Rather than aggregating the places it lives online like the Zeus Jones homepage, the site itself is only a navigation bar that guides you around the elements of agency on the web - its Wikipedia page and Facebook profile, with the work displayed on flickr and youtube.
One of the differences I've noted between London and New York is scale.
Everything comes in larger sizes (restaurant meals are best left unfinished unless you also desire to come in a larger size) and there are many more options to chose from - especially on the supermarket shelf, which groan under a bewildering array of alternatives in every product category.
Choice is equated to freedom and freedom is a necessary condition to ensure the unalienable right to pursue your own individual flavour of happiness - more options mean more freedom, which means more happiness.
Except it doesn't work that way.
Barry Schwartz points out in the Paradox of Choice (which you can read most of here thanks to Google Books) having too many options tends to make you unhappy, which is why he argues that hypercapitalist economies, which sanctify individual autonomy and thus force decisions at every possible opportunity, tend to less happier overall.
This insight is incredibly compelling because it feels right and yet wrong - freedom underlies the cultural foundation of western society and has been thoroughly internalised as part of your Freudian superego - so people know that they love choice, but find they hate making decisions.
The book is full of good examples of people doing almost anything to avoid making difficult decisions - ones where there is no clear, obviously better option, but the one that best highlights the conflicted drivers of consumer behaviour, is the jam experiment.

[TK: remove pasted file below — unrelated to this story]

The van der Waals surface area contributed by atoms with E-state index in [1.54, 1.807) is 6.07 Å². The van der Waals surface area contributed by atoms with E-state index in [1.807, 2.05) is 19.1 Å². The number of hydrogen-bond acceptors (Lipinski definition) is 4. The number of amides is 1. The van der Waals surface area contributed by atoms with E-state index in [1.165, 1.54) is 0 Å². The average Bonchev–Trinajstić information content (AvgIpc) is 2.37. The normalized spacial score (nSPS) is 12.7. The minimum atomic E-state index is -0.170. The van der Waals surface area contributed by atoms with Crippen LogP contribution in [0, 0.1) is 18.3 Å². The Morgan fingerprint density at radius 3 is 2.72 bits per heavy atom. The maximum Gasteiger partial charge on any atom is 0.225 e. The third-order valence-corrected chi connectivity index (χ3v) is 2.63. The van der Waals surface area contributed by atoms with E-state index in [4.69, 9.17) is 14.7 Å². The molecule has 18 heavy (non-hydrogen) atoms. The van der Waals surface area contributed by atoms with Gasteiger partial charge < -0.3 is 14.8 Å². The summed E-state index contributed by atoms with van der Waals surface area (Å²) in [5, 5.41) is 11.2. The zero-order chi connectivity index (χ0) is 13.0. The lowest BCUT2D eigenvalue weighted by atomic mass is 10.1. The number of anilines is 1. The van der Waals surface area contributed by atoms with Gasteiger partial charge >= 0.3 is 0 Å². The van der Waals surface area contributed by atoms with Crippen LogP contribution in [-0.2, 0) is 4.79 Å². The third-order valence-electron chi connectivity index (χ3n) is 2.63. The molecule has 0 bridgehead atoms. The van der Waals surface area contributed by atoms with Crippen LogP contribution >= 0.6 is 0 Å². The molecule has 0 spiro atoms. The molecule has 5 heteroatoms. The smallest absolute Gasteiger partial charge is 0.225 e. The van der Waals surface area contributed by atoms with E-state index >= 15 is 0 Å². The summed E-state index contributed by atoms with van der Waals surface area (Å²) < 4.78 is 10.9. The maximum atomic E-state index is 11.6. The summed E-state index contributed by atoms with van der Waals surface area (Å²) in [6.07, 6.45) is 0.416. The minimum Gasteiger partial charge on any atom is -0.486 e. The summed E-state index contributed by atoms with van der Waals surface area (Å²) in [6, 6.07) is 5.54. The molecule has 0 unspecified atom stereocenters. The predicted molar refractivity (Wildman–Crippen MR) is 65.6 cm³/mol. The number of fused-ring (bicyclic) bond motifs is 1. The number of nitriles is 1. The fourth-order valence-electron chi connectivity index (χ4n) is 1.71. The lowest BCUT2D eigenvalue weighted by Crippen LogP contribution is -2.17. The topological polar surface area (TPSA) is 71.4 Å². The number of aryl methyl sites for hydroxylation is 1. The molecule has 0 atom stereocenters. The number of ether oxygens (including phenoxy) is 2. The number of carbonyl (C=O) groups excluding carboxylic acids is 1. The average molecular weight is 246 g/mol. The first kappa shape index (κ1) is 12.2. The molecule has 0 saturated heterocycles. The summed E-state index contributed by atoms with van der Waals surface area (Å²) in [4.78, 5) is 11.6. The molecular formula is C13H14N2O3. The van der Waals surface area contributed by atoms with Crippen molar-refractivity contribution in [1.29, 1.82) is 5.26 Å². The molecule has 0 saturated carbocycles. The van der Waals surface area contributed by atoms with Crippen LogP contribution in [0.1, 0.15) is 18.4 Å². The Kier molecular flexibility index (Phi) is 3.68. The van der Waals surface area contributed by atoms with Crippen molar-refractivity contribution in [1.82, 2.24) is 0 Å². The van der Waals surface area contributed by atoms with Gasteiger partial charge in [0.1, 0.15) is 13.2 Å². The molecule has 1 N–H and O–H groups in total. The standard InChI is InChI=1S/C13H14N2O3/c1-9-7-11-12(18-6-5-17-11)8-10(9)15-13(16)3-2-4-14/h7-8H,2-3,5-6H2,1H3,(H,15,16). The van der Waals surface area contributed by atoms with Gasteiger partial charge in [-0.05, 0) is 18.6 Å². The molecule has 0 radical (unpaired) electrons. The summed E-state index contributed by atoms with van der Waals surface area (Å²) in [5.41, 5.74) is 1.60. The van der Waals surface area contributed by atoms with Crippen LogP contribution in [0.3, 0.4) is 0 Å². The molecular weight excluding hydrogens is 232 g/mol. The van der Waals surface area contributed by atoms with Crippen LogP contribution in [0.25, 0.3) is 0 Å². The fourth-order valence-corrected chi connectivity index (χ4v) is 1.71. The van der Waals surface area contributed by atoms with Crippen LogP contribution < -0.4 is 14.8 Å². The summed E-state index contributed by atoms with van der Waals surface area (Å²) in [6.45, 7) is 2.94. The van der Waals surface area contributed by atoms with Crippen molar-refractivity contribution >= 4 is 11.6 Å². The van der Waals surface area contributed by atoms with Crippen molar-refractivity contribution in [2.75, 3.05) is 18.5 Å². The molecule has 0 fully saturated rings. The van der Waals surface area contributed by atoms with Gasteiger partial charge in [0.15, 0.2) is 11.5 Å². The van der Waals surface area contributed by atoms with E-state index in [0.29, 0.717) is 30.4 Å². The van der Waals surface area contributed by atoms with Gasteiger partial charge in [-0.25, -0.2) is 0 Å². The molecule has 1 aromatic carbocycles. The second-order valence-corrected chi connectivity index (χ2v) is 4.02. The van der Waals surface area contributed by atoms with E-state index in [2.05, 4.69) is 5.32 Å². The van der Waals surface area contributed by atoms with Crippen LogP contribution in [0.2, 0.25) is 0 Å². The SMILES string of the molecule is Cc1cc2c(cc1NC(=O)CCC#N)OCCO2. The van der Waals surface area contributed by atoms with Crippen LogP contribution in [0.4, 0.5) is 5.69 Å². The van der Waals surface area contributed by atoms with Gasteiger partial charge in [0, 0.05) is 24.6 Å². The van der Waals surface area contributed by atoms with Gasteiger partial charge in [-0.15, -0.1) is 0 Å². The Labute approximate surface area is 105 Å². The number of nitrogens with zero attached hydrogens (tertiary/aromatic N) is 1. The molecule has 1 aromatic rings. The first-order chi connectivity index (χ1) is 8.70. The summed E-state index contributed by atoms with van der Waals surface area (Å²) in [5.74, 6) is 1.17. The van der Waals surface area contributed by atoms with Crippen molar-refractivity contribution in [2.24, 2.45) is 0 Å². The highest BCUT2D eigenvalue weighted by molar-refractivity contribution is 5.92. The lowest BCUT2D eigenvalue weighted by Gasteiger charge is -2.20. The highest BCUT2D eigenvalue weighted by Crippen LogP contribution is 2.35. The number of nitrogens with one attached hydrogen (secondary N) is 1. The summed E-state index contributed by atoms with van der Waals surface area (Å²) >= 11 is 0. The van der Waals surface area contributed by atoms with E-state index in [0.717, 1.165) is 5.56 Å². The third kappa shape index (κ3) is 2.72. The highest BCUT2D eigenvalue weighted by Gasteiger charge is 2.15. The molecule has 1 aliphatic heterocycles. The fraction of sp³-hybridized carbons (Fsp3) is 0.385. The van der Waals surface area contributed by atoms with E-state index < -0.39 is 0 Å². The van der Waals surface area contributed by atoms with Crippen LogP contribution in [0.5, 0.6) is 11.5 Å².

A supermarket experiments with sampling - alternating between offering 6 and 24 different flavours of jam to try. The 24 jam table always attracts more people [we love choice - amongst all those options there must be the right jam for me] but, having been attracted, they were forced to make a difficult decision [arrgh there are too many to choose from, lots of them are good, I just don't care this much about jam] which ultimately led to the 24 jam display selling 1/10 as many jars as the 6 jar table.
Dramatically increasing the number of options dramatically decreases the propensity to purchase.
Decisions with lots of options cause anxiety, paralysis, proleptic regret and a bunch of other negative responses mentioned in the Ted talk above. They increase the effort invested in the decision, the opportunity cost of any choice you make and ultimately can diminish the enjoyment you get from anything you do choose - the book explores these negative psychological effect in detail and suggests a strategy to avoid them, which is essentially lower your expectations and seek to make good enough, rather than the best, possible decision (satisfice don't maximise).